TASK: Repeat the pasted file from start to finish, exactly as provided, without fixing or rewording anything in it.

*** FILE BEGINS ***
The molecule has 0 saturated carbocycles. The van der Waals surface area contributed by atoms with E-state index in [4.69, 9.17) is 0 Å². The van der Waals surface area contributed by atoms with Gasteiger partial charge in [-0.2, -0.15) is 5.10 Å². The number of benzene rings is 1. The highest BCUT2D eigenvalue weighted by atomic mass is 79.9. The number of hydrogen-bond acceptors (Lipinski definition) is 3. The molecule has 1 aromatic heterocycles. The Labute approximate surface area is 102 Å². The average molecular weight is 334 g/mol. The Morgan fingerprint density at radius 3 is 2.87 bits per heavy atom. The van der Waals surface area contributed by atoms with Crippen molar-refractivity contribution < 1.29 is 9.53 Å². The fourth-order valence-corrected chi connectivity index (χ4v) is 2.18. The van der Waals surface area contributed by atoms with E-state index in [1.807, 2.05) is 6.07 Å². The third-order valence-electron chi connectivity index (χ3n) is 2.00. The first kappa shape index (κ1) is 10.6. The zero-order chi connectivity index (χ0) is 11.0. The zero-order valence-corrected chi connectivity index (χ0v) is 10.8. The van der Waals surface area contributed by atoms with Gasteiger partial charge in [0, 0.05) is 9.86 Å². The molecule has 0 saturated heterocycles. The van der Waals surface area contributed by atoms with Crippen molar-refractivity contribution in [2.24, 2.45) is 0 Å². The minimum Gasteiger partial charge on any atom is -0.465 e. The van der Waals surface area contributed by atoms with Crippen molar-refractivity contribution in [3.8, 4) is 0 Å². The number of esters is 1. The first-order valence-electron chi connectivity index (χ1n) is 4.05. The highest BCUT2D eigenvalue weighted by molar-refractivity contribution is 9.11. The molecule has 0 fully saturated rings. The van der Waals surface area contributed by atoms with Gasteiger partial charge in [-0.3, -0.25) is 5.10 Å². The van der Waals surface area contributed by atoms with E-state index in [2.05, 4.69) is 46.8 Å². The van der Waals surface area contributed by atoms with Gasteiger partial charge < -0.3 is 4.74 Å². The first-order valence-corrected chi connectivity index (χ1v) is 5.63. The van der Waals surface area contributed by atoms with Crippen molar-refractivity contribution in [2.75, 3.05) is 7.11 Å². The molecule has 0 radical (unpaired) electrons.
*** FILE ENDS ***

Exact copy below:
The molecule has 0 saturated carbocycles. The van der Waals surface area contributed by atoms with E-state index in [4.69, 9.17) is 0 Å². The van der Waals surface area contributed by atoms with Gasteiger partial charge in [-0.2, -0.15) is 5.10 Å². The number of benzene rings is 1. The highest BCUT2D eigenvalue weighted by atomic mass is 79.9. The number of hydrogen-bond acceptors (Lipinski definition) is 3. The molecule has 1 aromatic heterocycles. The Labute approximate surface area is 102 Å². The average molecular weight is 334 g/mol. The Morgan fingerprint density at radius 3 is 2.87 bits per heavy atom. The van der Waals surface area contributed by atoms with Crippen molar-refractivity contribution < 1.29 is 9.53 Å². The fourth-order valence-corrected chi connectivity index (χ4v) is 2.18. The van der Waals surface area contributed by atoms with E-state index in [1.807, 2.05) is 6.07 Å². The third-order valence-electron chi connectivity index (χ3n) is 2.00. The first kappa shape index (κ1) is 10.6. The zero-order chi connectivity index (χ0) is 11.0. The zero-order valence-corrected chi connectivity index (χ0v) is 10.8. The van der Waals surface area contributed by atoms with Gasteiger partial charge in [0, 0.05) is 9.86 Å². The molecule has 0 saturated heterocycles. The van der Waals surface area contributed by atoms with Crippen molar-refractivity contribution in [2.24, 2.45) is 0 Å². The minimum Gasteiger partial charge on any atom is -0.465 e. The van der Waals surface area contributed by atoms with Crippen molar-refractivity contribution in [3.8, 4) is 0 Å². The number of esters is 1. The first-order valence-electron chi connectivity index (χ1n) is 4.05. The highest BCUT2D eigenvalue weighted by molar-refractivity contribution is 9.11. The molecule has 0 fully saturated rings. The van der Waals surface area contributed by atoms with Gasteiger partial charge in [-0.3, -0.25) is 5.10 Å². The van der Waals surface area contributed by atoms with E-state index in [2.05, 4.69) is 46.8 Å². The van der Waals surface area contributed by atoms with Gasteiger partial charge < -0.3 is 4.74 Å². The first-order valence-corrected chi connectivity index (χ1v) is 5.63. The van der Waals surface area contributed by atoms with Crippen molar-refractivity contribution in [2.75, 3.05) is 7.11 Å². The molecule has 0 radical (unpaired) electrons.